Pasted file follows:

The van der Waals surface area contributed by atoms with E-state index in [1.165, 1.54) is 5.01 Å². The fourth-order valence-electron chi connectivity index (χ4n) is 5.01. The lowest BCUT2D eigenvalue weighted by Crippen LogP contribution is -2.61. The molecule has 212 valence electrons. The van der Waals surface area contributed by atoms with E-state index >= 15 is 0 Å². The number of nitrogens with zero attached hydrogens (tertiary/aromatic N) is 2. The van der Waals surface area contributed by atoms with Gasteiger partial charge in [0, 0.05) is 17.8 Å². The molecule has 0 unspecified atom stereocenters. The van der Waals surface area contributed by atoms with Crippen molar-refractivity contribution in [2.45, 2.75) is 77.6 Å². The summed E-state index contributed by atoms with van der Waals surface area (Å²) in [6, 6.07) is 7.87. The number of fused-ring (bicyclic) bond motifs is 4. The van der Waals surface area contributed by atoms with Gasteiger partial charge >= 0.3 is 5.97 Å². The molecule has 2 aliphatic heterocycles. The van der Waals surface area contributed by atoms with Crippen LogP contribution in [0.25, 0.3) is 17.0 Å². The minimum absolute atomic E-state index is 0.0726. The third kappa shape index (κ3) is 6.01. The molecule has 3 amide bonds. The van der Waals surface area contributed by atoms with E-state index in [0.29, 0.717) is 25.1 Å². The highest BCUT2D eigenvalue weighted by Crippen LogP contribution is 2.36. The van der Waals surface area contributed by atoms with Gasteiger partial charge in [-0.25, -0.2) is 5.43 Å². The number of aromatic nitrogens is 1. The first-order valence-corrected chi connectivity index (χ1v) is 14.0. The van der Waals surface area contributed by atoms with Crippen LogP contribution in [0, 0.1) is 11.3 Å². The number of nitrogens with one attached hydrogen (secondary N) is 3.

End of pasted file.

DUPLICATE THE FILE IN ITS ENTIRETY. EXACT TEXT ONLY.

The van der Waals surface area contributed by atoms with E-state index in [1.165, 1.54) is 5.01 Å². The fourth-order valence-electron chi connectivity index (χ4n) is 5.01. The lowest BCUT2D eigenvalue weighted by Crippen LogP contribution is -2.61. The molecule has 212 valence electrons. The van der Waals surface area contributed by atoms with E-state index >= 15 is 0 Å². The number of nitrogens with zero attached hydrogens (tertiary/aromatic N) is 2. The van der Waals surface area contributed by atoms with Gasteiger partial charge in [0, 0.05) is 17.8 Å². The molecule has 0 unspecified atom stereocenters. The van der Waals surface area contributed by atoms with Crippen molar-refractivity contribution in [2.45, 2.75) is 77.6 Å². The summed E-state index contributed by atoms with van der Waals surface area (Å²) in [6, 6.07) is 7.87. The number of fused-ring (bicyclic) bond motifs is 4. The van der Waals surface area contributed by atoms with Gasteiger partial charge >= 0.3 is 5.97 Å². The molecule has 2 aliphatic heterocycles. The van der Waals surface area contributed by atoms with Crippen LogP contribution in [0.25, 0.3) is 17.0 Å². The minimum absolute atomic E-state index is 0.0726. The third kappa shape index (κ3) is 6.01. The molecule has 3 amide bonds. The van der Waals surface area contributed by atoms with E-state index in [0.29, 0.717) is 25.1 Å². The highest BCUT2D eigenvalue weighted by Crippen LogP contribution is 2.36. The van der Waals surface area contributed by atoms with Gasteiger partial charge in [-0.25, -0.2) is 5.43 Å². The number of aromatic nitrogens is 1. The first-order valence-corrected chi connectivity index (χ1v) is 14.0. The van der Waals surface area contributed by atoms with Crippen LogP contribution in [0, 0.1) is 11.3 Å². The number of nitrogens with one attached hydrogen (secondary N) is 3.